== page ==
How many of you are a “Quiet Encouragement” to others? The great thing is this…you don’t have to do or say a lot of things to be a light and inspiration to others! So, make a goal every day and determine how many people you will try to encourage through simple gestures of kindness!

An Encouragement for Dealing With the Discouragements in Life.

Wikimedia

Photo Credit: National Institutes of Health via Wikimedia

I think that it is safe to say that most people like to help others. The gesture makes us feel good about ourselves and makes our lives a little brighter and happier. Conversely, there are instances in which it can seem like we do kind and caring things for people as well as try to “live the good life.” Have you ever noticed that? You try to do things the right way over and over again…yet some individuals that you may know (or don’t know) keep finding the one wrong thing that you may have done and focus on that.

Today’s story serves as an encouragement for you…to remind you to always keep your eyes on the positive things in life and not the mistakes that you may have made.

—————————————————-

One day a school teacher wrote the following math equations on the blackboard;

9×1=7

9×2=18

9×3=27

9×4=36

9×5=45

9×6=54

9×7=63

9×8=72

9×9=81

9×10=90

When he was done, he looked at the students who were all laughing at him, because the first equation was wrong. The teacher then said the following….”I wrote that first equation wrong on purpose because I wanted you to learn something important. This was for you to know how the world out there will treat you. You can see that I wrote the correct equations 9 times correctly but none of you congratulated me for it; you all laughed and criticized me because of the one wrong thing that I did. So this is the lesson…”

“The world will never appreciate the good you do a million times, but will criticize you for the one wrong thing that you do…don’t get discouraged.”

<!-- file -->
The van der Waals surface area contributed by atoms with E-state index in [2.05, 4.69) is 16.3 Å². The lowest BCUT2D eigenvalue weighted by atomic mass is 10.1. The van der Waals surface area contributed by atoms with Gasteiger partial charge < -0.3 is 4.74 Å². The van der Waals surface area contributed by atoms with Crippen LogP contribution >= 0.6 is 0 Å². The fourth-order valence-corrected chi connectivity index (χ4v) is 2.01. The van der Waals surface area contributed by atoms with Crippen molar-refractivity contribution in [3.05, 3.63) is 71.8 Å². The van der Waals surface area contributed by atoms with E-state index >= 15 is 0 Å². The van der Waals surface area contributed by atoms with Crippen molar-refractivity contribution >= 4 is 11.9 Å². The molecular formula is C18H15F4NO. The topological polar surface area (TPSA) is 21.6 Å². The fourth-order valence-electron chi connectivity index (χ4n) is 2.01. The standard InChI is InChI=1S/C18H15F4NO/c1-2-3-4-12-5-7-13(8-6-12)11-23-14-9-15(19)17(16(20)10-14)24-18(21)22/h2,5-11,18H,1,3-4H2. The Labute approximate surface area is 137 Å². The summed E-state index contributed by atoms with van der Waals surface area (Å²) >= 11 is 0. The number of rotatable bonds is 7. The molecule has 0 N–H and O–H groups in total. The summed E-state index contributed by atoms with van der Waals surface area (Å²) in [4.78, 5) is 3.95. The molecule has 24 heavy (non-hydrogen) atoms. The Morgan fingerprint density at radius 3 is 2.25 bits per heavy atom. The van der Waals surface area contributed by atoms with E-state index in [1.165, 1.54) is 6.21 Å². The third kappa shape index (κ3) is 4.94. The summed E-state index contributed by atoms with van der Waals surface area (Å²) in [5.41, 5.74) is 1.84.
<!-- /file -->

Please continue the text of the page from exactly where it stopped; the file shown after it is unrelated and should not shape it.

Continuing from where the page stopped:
“ALWAYS RISE ABOVE THE LAUGHTER AND CRITICISM…STAY STRONG!.”

The Need of Caring for Others

artis-rams

Photo Credit: Artis Ram via CC Flickr

I have stated in previous blogs, that I firmly believe that the reason people are put on this earth is to assist other individuals and show compassion and empathy towards them. When we really love our neighbors as ourselves, we find that we feel more content, satisfied, and happy about our own lives. Many, many times, you will discover that the happiest people in the world, are the ones that help and care about others.

Today’s story is a beautiful illustration of the love that a son shows his elder father which, once again, is a small sample, of how much we should assist other people, like our loved ones, as they get older.


A son took his old father to a restaurant for an evening dinner.

His father, being very old and weak, while eating, dropped food on his shirt and pants. The mess that he made disgusted the other diners in the restaurant while his son remained calm.

After they were finished eating, the son, who was not embarrassed at all, quietly took him to the wash room, wiped off the food particles, removed the stains, combed his hair and fitted his glasses firmly, When they came out, the entire restaurant was watching them in dead silence, not able to grasp how someone could embarrass themselves publicly like that.

The son settled the bill and started to leave the eatery with his father.

At that time, an old man amongst the diners called out to the son and asked him, “Don’t you think you left something behind?”

The son replied, “No sir, I haven’t.”

The old man retorted, “Yes, you have! You have left a lesson for every son and hope for every father.”

The restaurant went silent.

To care for those who once cared for us is one of life’s highest honors!

The Power of Laughter

farhad-sadykov

Photo Credit: Farhad Sadykov via CC Flickr

There is nothing better in the world than a nice, big laugh…a good belly-laugh. Laughing and smiling is an awesome remedy for the soul. It can brighten your day. It can turn a dark time into an enjoyable light. It’s funny how an individuals view of life can sometimes drastically change when they “take the frown and turn it upside-down.”

I recently came across the following story which demonstrates to us the wonderful power of the gift of laughter. It is my hope that this story might help someone who may be suffering some kind of hardship.

————————-

Many years  ago, Norman Cousins was diagnosed as “terminally ill”. He was given six months to live. His chance for recovery was 1 in 500.

He could see the worry, depression and anger in his life contributed to, and perhaps helped cause, his disease. He wondered, “If illness can be caused by negativity, can wellness be created by positivity?”

He decided to make an experiment of himself. Laughter was one of the most positive activities he knew. He rented all the funny movies he could find – Keaton, Chaplin, Fields, the Marx Brothers. (This was before VCRs, so he had to rent the actual films.) He read funny stories. He asked his friends to call him whenever they said, heard or did something funny.